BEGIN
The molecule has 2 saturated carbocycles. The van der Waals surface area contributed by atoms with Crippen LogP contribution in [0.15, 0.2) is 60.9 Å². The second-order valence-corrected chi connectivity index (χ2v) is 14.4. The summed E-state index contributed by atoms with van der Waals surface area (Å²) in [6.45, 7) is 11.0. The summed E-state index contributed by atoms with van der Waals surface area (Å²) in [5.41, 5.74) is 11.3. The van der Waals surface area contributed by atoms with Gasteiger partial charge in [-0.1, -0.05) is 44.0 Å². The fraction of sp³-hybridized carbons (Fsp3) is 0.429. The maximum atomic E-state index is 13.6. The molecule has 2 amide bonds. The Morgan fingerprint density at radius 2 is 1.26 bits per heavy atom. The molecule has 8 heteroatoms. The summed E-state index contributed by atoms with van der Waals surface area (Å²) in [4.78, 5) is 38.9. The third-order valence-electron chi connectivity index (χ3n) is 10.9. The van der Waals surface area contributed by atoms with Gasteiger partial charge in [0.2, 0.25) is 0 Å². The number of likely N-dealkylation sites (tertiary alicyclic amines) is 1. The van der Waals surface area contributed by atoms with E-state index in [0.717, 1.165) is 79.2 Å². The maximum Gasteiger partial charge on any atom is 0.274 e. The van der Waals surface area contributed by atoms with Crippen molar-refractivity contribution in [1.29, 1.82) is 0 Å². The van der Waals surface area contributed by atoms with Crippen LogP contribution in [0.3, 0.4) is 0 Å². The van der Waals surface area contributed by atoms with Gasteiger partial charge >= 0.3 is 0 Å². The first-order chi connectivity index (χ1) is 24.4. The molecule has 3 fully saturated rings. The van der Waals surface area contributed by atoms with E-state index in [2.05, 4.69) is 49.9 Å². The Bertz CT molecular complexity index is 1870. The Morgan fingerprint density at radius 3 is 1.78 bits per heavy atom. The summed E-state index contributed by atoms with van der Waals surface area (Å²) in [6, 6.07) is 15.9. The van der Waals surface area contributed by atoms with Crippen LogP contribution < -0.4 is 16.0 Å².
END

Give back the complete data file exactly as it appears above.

The molecule has 2 saturated carbocycles. The van der Waals surface area contributed by atoms with Crippen LogP contribution in [0.15, 0.2) is 60.9 Å². The second-order valence-corrected chi connectivity index (χ2v) is 14.4. The summed E-state index contributed by atoms with van der Waals surface area (Å²) in [6.45, 7) is 11.0. The summed E-state index contributed by atoms with van der Waals surface area (Å²) in [5.41, 5.74) is 11.3. The van der Waals surface area contributed by atoms with Gasteiger partial charge in [-0.1, -0.05) is 44.0 Å². The fraction of sp³-hybridized carbons (Fsp3) is 0.429. The maximum atomic E-state index is 13.6. The molecule has 2 amide bonds. The Morgan fingerprint density at radius 2 is 1.26 bits per heavy atom. The molecule has 8 heteroatoms. The summed E-state index contributed by atoms with van der Waals surface area (Å²) in [4.78, 5) is 38.9. The third-order valence-electron chi connectivity index (χ3n) is 10.9. The van der Waals surface area contributed by atoms with Gasteiger partial charge in [0.2, 0.25) is 0 Å². The number of likely N-dealkylation sites (tertiary alicyclic amines) is 1. The van der Waals surface area contributed by atoms with E-state index in [0.717, 1.165) is 79.2 Å². The maximum Gasteiger partial charge on any atom is 0.274 e. The van der Waals surface area contributed by atoms with Crippen molar-refractivity contribution in [1.29, 1.82) is 0 Å². The van der Waals surface area contributed by atoms with Crippen LogP contribution in [0.3, 0.4) is 0 Å². The van der Waals surface area contributed by atoms with Gasteiger partial charge >= 0.3 is 0 Å². The first-order chi connectivity index (χ1) is 24.4. The molecule has 3 fully saturated rings. The van der Waals surface area contributed by atoms with E-state index in [2.05, 4.69) is 49.9 Å². The Bertz CT molecular complexity index is 1870. The Morgan fingerprint density at radius 3 is 1.78 bits per heavy atom. The summed E-state index contributed by atoms with van der Waals surface area (Å²) in [6, 6.07) is 15.9. The van der Waals surface area contributed by atoms with Crippen LogP contribution < -0.4 is 16.0 Å².